Aeromedicine or as otherwise called, space medicine, studies the effects of space travel – both physiological and psychological – on the human body. As Dr. Gregory Brammer learned decades ago, the medically important elements include a combination of temperature, lack of oxygen, air sickness and of course the effects of the gravitational force that can be very taxing for the human body.
Space Medicine Today
The science behind aeromedicine still relies heavily on a relatively controlled environment without the transfer of medical technology. The truth is that the current medical capabilities do not make it possible to rely on diagnostic and surgical tools and machines while in orbit. The limiting factors are real and they are here to stay. Until medical and technological improvements are made, aeromedicine will remain a mostly theoretical field.
The future is often brighter, and that is almost certainly the case with space medicine. With time, the complete medical support of planetary missions could be possible. There are surgical robots in advanced stages, including one being developed by Virtual Incision, a startup company that was founded a decade ago. They have developed a rather small – fist-sized – robot that could potentially do abdominal laparoscopic surgery in space, whenever the need arises. The tech is equipped with a highly efficient camera on the top, along with two arms. As usual, the problem is the very specific environment. In space, even the most basic surgical operations could be challenging because bodily fluids could find their way into the machinery, endangering the shuttle.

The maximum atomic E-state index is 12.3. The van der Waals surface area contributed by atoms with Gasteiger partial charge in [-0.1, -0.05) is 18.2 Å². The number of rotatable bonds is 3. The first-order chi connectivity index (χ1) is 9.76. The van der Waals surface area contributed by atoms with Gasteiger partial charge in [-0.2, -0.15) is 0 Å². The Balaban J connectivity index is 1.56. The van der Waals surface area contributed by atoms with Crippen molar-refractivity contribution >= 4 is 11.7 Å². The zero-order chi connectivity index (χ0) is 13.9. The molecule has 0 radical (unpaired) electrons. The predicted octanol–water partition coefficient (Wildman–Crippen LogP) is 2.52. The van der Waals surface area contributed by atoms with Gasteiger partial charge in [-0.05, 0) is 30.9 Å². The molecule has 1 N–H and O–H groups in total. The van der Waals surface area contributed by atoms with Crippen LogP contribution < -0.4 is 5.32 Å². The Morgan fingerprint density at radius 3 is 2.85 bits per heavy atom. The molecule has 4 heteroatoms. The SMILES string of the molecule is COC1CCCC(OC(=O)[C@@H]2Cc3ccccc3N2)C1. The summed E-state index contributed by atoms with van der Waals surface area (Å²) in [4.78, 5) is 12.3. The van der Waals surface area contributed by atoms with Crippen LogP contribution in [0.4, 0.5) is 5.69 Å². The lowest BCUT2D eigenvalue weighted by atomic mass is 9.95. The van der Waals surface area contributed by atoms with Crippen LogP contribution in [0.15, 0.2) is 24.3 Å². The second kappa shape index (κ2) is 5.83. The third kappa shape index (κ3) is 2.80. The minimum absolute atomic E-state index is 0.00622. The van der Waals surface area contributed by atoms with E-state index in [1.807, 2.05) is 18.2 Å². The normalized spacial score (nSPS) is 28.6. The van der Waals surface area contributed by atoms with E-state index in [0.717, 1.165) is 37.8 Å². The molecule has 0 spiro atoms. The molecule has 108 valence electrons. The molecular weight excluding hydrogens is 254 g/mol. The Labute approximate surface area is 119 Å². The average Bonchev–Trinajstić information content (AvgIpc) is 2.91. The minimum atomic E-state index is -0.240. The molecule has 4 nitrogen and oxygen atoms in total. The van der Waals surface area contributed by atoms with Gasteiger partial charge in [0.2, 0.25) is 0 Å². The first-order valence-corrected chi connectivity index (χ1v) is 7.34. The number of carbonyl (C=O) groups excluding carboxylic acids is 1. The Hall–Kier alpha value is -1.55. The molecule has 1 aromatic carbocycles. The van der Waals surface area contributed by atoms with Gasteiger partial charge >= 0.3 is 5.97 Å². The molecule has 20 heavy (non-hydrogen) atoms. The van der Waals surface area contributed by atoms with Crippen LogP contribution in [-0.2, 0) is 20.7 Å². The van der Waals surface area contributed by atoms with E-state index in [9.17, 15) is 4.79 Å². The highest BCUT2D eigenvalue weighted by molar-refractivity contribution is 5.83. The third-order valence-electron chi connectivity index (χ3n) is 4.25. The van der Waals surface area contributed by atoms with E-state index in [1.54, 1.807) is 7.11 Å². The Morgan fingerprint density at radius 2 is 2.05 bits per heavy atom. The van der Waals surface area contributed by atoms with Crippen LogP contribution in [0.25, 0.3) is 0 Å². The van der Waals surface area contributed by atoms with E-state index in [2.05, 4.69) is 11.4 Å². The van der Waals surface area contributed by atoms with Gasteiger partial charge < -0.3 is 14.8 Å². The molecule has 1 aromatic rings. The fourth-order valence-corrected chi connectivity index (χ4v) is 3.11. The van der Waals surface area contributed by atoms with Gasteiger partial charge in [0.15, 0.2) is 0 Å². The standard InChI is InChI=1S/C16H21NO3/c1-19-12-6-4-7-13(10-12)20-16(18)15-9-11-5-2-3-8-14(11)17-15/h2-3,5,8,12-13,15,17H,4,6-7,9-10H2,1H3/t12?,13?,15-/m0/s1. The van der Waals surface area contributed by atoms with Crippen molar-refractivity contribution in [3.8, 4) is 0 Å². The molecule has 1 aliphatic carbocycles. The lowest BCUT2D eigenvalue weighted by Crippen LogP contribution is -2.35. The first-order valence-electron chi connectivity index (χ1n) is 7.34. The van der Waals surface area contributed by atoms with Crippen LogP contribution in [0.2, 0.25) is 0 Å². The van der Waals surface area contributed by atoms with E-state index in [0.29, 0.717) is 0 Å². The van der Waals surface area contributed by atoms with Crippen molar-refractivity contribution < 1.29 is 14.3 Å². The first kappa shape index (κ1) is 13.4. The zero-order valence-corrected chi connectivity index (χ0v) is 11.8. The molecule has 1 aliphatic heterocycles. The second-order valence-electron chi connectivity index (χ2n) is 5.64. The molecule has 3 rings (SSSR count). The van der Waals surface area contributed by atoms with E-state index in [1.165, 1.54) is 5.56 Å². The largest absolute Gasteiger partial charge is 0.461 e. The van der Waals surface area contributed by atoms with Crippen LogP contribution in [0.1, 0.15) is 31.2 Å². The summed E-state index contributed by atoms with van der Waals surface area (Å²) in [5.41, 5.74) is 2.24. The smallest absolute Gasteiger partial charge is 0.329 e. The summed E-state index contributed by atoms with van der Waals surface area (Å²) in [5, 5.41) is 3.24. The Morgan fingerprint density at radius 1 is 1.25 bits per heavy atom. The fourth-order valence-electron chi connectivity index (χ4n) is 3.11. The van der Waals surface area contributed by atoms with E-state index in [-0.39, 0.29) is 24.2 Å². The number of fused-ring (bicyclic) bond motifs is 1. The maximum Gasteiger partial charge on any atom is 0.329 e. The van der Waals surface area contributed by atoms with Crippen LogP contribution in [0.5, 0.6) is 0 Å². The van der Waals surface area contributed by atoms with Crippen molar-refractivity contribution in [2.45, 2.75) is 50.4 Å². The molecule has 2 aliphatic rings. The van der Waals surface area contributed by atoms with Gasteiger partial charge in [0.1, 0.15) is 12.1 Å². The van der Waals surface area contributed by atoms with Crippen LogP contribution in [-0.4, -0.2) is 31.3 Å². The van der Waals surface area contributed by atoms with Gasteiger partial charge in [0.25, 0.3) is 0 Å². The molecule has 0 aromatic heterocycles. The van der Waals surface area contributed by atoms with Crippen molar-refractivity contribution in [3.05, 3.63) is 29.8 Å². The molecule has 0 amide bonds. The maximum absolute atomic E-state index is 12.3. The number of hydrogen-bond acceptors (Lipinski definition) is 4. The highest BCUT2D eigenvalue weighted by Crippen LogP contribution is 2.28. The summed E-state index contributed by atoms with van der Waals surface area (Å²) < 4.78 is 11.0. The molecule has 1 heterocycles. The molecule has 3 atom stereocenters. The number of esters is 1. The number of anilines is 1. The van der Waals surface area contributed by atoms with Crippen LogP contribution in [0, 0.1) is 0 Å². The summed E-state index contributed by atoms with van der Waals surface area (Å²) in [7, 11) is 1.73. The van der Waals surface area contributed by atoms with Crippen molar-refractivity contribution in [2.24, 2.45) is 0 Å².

Dr. Gregory Brammer hopes that space medicine will improve significantly in the near future, getting to a point where the full medical support of a planetary mission becomes possible.